Digital acquisitions – do PE firms have the right skills in place?
As digital moves front and center within the Retail and Consumer1 sectors, both corporate and private equity (PE) mergers & acquisitions (M&A) are changing. With the number of digital acquisitions growing rapidly, how can PE firms ensure they have the right M&A analysis and advice in place?
The structural shift from offline to online consumer behavior and spending is mirrored by a similar change in investment behavior among UK PE firms, with a growing focus on digital assets. It is over a decade ago that UK PE firms first invested in digital-only (pure-play online) businesses. Since, digital-only deals have increased substantially to nearly 30 percent of UK Retail and Consumer M&A volumes in 2016, a doubling of share from 15 percent in 2013. Specifically within Retail, nearly half of all transactions involved digital-only businesses in 2016, up from around a quarter in 2013.2
As online penetration continues to grow across the Retail and Consumer sectors, and disruptive digital business models change how services and products (from leisure activities to food) are consumed, we expect digital to have an increasingly powerful influence on the UK investment landscape over the coming years.
We also expect to see a continuation of the following trends among investors.
Firstly, PE investors will face growing competition from business corporations generally, and retailers specifically, as management teams increasingly look for both accelerated growth channels/models and to stimulate digital transformation in their own businesses. For UK corporations, the need for next-gen technology is cited as a trigger for M&A as often (48 percent) as expansion in the same or a new industry (49 and 48 percent respectively).3
This trend has already taken hold in the Retail industry, as an increasing number of corporate retailers – in their quest for survival through strategic innovation – are embracing M&A as a way of driving fundamental business model change by pursuing digital technologies or capabilities they do not yet possess. In fact, 82 percent of corporate retailers globally said they either have acquired a digital company in the past two years or are considering acquiring a digital company to gain the latest cutting-edge technology and talent.4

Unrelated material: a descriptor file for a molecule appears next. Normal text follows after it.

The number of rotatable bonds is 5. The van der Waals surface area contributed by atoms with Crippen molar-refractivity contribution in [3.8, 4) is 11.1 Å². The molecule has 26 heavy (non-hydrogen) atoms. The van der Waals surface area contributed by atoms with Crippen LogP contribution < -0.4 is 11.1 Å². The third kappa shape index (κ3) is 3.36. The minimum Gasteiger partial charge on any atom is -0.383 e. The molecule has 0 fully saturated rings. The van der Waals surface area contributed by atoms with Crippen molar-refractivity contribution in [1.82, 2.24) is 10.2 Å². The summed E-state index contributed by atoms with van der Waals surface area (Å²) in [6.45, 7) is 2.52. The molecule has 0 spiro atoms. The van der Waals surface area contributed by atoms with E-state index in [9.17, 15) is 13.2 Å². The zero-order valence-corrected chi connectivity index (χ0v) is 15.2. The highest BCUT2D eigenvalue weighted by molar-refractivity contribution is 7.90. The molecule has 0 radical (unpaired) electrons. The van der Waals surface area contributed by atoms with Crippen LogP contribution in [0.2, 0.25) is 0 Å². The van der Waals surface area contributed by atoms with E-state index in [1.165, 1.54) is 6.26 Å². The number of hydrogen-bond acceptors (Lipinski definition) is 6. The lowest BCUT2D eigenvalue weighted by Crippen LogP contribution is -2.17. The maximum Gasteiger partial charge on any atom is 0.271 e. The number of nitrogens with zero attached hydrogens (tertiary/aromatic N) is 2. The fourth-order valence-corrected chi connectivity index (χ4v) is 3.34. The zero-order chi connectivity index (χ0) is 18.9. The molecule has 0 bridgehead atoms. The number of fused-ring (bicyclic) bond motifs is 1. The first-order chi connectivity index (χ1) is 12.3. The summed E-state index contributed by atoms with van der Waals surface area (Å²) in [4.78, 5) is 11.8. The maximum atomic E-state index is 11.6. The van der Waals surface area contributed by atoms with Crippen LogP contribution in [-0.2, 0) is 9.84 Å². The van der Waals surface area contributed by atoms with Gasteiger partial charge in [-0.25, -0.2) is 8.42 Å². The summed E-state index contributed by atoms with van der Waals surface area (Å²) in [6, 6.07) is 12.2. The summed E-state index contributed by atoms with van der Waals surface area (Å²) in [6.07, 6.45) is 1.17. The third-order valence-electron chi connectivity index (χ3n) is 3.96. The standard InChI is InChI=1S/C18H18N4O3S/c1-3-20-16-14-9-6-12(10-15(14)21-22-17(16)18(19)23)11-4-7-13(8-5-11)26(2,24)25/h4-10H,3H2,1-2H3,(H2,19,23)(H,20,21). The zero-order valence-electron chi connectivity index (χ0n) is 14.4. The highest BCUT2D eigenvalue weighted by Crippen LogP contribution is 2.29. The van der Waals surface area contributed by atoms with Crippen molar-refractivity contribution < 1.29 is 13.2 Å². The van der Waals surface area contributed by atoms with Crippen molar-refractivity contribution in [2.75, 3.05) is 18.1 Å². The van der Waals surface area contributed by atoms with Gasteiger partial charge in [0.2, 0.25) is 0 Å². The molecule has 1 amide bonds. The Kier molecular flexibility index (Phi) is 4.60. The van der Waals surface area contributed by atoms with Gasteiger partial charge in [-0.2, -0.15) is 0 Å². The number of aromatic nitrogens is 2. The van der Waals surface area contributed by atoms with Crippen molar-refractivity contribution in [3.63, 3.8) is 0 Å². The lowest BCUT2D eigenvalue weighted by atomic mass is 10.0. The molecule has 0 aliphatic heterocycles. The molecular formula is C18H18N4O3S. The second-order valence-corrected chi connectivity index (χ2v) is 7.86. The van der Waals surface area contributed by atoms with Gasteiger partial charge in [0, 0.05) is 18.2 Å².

Secondly, we expect to see growing consolidation of digital skills and experience – both in deal teams and in operating partners and advisors – in some PE houses, from mid-market to large-cap firms. Investor experience in the digital arena is breeding increased understanding of both the opportunities it brings and the challenges.
Implications of findings for PE firms
With digital acquisitions different in nature from traditional M&A, corporate retailers are starting to re-think their M&A capabilities and processes. Fifty-seven percent of global retailers already modified their M&A capability to address investments in digital, and 58 percent follow valuation and cost models that differ from their traditional M&A evaluations.5
It appears the PE community is following suit. Although digital acquisitions present a huge opportunity for PE firms, an additional set of investment criteria for PE deal teams evaluating a target, with new skills and experience, is required. PE and competing trade investors increasingly need to understand the growth drivers, opportunities and risks as they relate to the digital business.
PE firms should consider the following questions.
What are the current key performance drivers in this digital business and how they rate versus the competition and best of class?
In addition to fundamentals such as product, price, brand and service, PE firms need to look at all digital elements of the target business. This includes its digital marketing capability, user experience and customer journey mapping, digital performance economics, customer lifetime value management, mobile and digital technology requirements and enablers, and one-to-one supply chain economics, as well as management’s core competences.
What are the growth opportunities and how achievable are they versus the management’s plan?
Firms need to assess performance improvement in the existing business (across the issues above), omni-channel improvement or growth, international expansion, product range or service extension, and partner relationships to strengthen or support the growth plan.
What are the main risks?
And finally, the risks that need to be considered include questions such as: Will the existing technology scale to support management’s growth plan? Will the existing supply chain scale efficiently to support management’s growth plan? How do I sustain the competitive advantages I have in this fast-changing space?
The digital age presents new opportunities as well as risks for UK PE firms active in the Retail and Consumer sectors, so it’s imperative for these firms to develop or engage the right skills and expertise to evaluate new investment opportunities as comprehensively and robustly as possible.
(1) Consumer includes Travel, Bars & Restaurants, Leisure, Food & Beverage, Consumer Services
(2) Javelin Group Analysis 2017
(3) Accenture Strategy Tech-Led Change in M&A Research 2017